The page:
1. Using LJArchive, goto the File menu and select ‘New Archive’.

2. Enter your username/password and select the location where the file will be saved. If you want to import your LiveJournal comments (probably a good idea!) make sure the ‘Download Comments’ box is checked.

3. LJArchive will login to your LiveJournal account and begin downloading all of your entries. This may take several minutes depending on your internet connection speed and the size of your LiveJournal.

NOTE: Even if your entire LiveJournal is “Friends Only” or “Private” LJArchive will still work as it’s using your login/password to access your journal posts.

4. Once the import is complete, LJArchive will display your LJ inside the program. From here you can browse your entries, sort them by date, and so-on.

Now we’re ready to export your entries into a format/file that can be used by WordPress!


1. Continuing to use LJArchive, goto the File menu and select Export. Here you will see different options for exporting: For this purpose we want to export using the “XML Writer” option.

2. Select a general file name to be used and the location to store the new file(s). The filename you choose will be the prefix of the final file – a good file name to use would be “yourLJusername_date” so you know when the file(s) were created.

3. Under ‘Split Export’ you’ll see several options:

  • ‘Single File’ – This will export your entire LJ database into one (very large!) XML file.
  • ‘Per Year’ – This will split your LJ database it into several individual files by year.
  • ‘Per Month’ – Likewise, this will do the same as ‘per year’ but make individual per-month files.
  • ‘Per Entry’ – Again, the database will be split into ‘per entry’ individual files.

I would suggest exporting into files by YEAR

Whichever ‘split export’ option you choose, make sure that each individual file is less than WordPress’s maximum import file-size of 2MB. If you don’t, you’ll have problems importing them in the following section.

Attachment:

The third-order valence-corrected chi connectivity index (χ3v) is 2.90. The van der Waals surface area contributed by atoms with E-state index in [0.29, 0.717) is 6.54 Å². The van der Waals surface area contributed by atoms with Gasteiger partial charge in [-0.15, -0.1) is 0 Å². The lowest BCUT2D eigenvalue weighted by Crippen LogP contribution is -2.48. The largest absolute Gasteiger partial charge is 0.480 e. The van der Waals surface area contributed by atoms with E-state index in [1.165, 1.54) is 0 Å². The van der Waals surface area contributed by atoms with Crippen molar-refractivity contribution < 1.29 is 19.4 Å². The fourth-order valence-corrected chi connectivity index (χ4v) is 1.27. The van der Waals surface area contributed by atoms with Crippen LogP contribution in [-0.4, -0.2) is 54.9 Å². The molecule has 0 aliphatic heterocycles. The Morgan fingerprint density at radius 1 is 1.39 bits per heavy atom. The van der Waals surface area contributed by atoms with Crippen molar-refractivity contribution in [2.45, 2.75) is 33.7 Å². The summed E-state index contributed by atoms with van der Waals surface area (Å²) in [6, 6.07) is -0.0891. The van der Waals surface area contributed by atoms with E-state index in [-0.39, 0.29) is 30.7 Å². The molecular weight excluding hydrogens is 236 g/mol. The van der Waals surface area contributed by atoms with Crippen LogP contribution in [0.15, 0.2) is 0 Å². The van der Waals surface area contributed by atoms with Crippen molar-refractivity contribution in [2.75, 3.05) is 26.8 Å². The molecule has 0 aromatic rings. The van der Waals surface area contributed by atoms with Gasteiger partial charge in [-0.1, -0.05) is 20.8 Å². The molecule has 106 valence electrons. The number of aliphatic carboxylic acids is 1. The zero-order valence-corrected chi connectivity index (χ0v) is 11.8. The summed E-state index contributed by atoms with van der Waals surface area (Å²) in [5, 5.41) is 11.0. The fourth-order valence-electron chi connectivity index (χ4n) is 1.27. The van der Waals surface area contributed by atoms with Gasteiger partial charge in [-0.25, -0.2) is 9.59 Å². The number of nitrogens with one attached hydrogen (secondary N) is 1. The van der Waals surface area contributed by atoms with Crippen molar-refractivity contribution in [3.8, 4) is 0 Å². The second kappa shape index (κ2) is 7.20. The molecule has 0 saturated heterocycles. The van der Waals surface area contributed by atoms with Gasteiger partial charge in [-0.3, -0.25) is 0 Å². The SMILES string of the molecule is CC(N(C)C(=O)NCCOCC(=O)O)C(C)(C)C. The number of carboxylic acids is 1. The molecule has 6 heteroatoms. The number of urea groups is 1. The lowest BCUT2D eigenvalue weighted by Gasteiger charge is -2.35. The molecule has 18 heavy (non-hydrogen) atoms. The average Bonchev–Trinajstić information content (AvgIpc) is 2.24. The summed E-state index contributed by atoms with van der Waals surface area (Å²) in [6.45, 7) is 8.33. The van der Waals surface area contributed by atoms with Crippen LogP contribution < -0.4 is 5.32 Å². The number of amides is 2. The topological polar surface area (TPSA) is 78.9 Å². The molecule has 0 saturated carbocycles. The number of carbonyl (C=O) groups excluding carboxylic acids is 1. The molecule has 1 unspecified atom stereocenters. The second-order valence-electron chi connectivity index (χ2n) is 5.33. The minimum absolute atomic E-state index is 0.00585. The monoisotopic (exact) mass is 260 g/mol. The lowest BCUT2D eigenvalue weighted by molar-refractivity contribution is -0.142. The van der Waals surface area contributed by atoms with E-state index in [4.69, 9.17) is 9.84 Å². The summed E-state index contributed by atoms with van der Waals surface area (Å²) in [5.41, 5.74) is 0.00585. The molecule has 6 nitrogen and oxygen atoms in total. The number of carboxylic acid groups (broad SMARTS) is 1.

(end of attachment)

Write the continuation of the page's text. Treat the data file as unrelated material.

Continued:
4.Your LiveJournal database has now been split into easily importable files, alll similarly named “yourLJusername_date (specific data name).XML”.


1. In the root directory of your WordPress blog, edit your .htaccess file and add the following code at the bottom:

php_flag memory_limit 64000000
php_flag max_execution_time 600
php_flag max_input_time 600

This little tidbit of code will allow your server enough time to import your very large files using the WordPress interface. Basically it adds “time” (600 seconds) and “memory” (64 MB) for your server to process the information without giving you a ‘server timed out’ error message.

2. Go back to your WordPress admin interface. Under Manage > Import, select each file individually to import.

  • Make certain that you select a post category for your imports. If you don’t (or you select incorrectly) you might end up having all of your imported posts stuck in the ‘uncategorized’ unlinked non-category.
  • Also pay close attention to any tags you wish to add (for example ‘LJ Archive’ or “LJ imported posts’) because they will be helpful when you want to mass-edit these old posts (and trust me, you will!)

3. You’ll need to manually edit a few things – imported LJ posts will contain characters that WordPress doesn’t understand. Assuming that you followed STEP ONE, you already have the tools you need.

Additionally, the WP plugins Batch Categories and the Better Tags Manager will help you clean things up.


To re-launch your site, make sure you take yourself out of ‘maintenance mode’ (if you downloaded and installed the plugin) and check to see if your LJ posts are viewable.

I hope this post has helped you with importing your LiveJournal into WordPress – please leave comments with any questions or problems you’ve run into and I’ll do my best to help.

© 2008 – 2013, Krissi Bates (iKrissi). All rights reserved.